H Olcott

This cOld Diary Leavesollection of the SIX VOLUMES (over 2000 pages) provides intimate details of the extraordinary account of the foundation of the Theosophic Society. This amazing insight into the lives of the two founders, the author Henry Olcott, and Madame Helena Blavatsky, let us understand many of the episodes that followed the foundation of the society, the publication of Isis Unveiled, the Secession of the American Chapter lead by William Q. Judge, and so many other historical facts that would have been otherwise lost to history.

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Volume 1 - 1874-1878  (PDF - 7.5Mb)

This volume (1895) describes the first meeting between Olcott and Madame Blavatsky and the founding of the Theosophical Society in 1875. Olcott continued to practise as a lawyer (and supported the Society financially) while in the evenings he and Madame Blavatsky would entertain visitors or collaborate on the book Isis Unveiled. The author portrays his friend as a spiritual medium and describes how Madame Blavatsky's body was from time to time overshadowed by other 'entities'.

Volume 2 - 1878-1883 (PDF - 6.1Mb) 

“Physiologically speaking, man's body is completely changed every seven years.”
The Buddhist Catechism

 

 “THE LIFE OF THE BUDDHA 1. Question. Of what religion[1] are you? Answer. The Buddhist. 2. Q. What is Buddhism? A. It is a body of teachings given out by the great personage known as the Buddha. 3. Q. Is "Buddhism" the best name for this teaching? A. No; that is only a western term: the best name for it is Bauddha Dharma. 4. Q. Would you call a person a Buddhist who had merely been born of Buddha parents? A. Certainly not. A Buddhist is one who not only professes belief in the Buddha as the noblest of Teachers, in the Doctrine preached by Him, and in the Brotherhood of Arhats, but practises His precepts in daily life.”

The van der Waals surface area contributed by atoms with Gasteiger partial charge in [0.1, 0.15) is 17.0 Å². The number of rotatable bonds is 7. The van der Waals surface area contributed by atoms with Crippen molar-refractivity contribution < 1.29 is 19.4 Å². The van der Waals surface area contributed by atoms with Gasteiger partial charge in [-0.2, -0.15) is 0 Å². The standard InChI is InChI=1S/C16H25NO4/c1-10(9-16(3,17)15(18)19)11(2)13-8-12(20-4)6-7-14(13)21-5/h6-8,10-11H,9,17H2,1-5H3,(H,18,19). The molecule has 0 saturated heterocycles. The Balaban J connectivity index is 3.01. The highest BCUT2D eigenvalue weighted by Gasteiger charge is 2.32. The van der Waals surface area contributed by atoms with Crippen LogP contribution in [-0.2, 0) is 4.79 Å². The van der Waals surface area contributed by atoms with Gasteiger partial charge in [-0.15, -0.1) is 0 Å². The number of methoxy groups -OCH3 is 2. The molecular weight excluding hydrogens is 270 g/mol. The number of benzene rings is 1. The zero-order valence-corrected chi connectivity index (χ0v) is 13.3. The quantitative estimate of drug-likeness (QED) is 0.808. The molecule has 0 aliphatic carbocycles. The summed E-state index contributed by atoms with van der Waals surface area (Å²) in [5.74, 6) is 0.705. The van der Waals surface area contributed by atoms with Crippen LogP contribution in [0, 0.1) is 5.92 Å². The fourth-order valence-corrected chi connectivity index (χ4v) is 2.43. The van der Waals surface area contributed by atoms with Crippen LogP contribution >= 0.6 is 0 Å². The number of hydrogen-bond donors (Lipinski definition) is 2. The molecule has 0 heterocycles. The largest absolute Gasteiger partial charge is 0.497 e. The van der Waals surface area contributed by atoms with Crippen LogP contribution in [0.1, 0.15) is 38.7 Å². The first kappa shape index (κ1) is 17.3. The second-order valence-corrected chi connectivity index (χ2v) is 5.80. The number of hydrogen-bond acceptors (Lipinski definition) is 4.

The Buddhist Catechism

 

 “Q. Was the Buddha God? A. No. Buddha Dharma teaches no "divine" incarnation.”
The Buddhist Catechism

 

 “He found that the pleasures of the eye, the ear, the taste, touch and smell are fleeting and deceptive: he who gives value to them brings only disappointment and bitter sorrow upon himself. The”
The Life of Buddha and Its Lessons

 

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  1. To form a nucleus of the universal brotherhood of humanity, without distinction of race, creed, sex, caste, or colour.
  2. To encourage the study of comparative religion, philosophy and science.
  3. To investigate unexplained laws of nature and the powers latent in humanity.

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